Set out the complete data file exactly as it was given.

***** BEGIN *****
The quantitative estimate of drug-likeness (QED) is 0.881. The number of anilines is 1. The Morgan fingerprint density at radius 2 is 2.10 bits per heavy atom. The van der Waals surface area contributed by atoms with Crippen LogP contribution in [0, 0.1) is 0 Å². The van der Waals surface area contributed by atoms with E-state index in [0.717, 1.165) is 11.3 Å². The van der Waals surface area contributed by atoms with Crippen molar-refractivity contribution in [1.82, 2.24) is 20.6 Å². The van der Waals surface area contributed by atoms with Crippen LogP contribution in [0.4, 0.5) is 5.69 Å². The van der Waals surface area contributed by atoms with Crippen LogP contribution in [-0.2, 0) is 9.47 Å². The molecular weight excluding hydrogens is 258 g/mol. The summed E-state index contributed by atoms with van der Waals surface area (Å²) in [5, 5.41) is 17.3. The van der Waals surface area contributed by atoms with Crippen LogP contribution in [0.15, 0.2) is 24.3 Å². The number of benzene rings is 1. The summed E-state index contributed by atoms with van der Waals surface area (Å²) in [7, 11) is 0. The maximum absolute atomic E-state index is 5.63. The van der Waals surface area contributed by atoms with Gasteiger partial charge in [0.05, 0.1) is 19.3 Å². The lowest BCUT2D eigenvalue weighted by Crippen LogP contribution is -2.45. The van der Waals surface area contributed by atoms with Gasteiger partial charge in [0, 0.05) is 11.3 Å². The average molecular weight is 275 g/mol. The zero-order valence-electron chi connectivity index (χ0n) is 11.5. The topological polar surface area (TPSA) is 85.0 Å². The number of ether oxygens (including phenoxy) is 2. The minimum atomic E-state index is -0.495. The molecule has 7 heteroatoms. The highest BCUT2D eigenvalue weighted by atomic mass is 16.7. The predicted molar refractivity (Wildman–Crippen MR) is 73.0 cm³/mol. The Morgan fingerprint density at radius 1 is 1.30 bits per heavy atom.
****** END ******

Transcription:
The quantitative estimate of drug-likeness (QED) is 0.881. The number of anilines is 1. The Morgan fingerprint density at radius 2 is 2.10 bits per heavy atom. The van der Waals surface area contributed by atoms with Crippen LogP contribution in [0, 0.1) is 0 Å². The van der Waals surface area contributed by atoms with E-state index in [0.717, 1.165) is 11.3 Å². The van der Waals surface area contributed by atoms with Crippen molar-refractivity contribution in [1.82, 2.24) is 20.6 Å². The van der Waals surface area contributed by atoms with Crippen LogP contribution in [0.4, 0.5) is 5.69 Å². The van der Waals surface area contributed by atoms with Crippen LogP contribution in [-0.2, 0) is 9.47 Å². The molecular weight excluding hydrogens is 258 g/mol. The summed E-state index contributed by atoms with van der Waals surface area (Å²) in [5, 5.41) is 17.3. The van der Waals surface area contributed by atoms with Crippen LogP contribution in [0.15, 0.2) is 24.3 Å². The number of benzene rings is 1. The summed E-state index contributed by atoms with van der Waals surface area (Å²) in [7, 11) is 0. The maximum absolute atomic E-state index is 5.63. The van der Waals surface area contributed by atoms with Gasteiger partial charge in [0.05, 0.1) is 19.3 Å². The lowest BCUT2D eigenvalue weighted by Crippen LogP contribution is -2.45. The van der Waals surface area contributed by atoms with Gasteiger partial charge in [0, 0.05) is 11.3 Å². The average molecular weight is 275 g/mol. The zero-order valence-electron chi connectivity index (χ0n) is 11.5. The topological polar surface area (TPSA) is 85.0 Å². The number of ether oxygens (including phenoxy) is 2. The minimum atomic E-state index is -0.495. The molecule has 7 heteroatoms. The highest BCUT2D eigenvalue weighted by atomic mass is 16.7. The predicted molar refractivity (Wildman–Crippen MR) is 73.0 cm³/mol. The Morgan fingerprint density at radius 1 is 1.30 bits per heavy atom.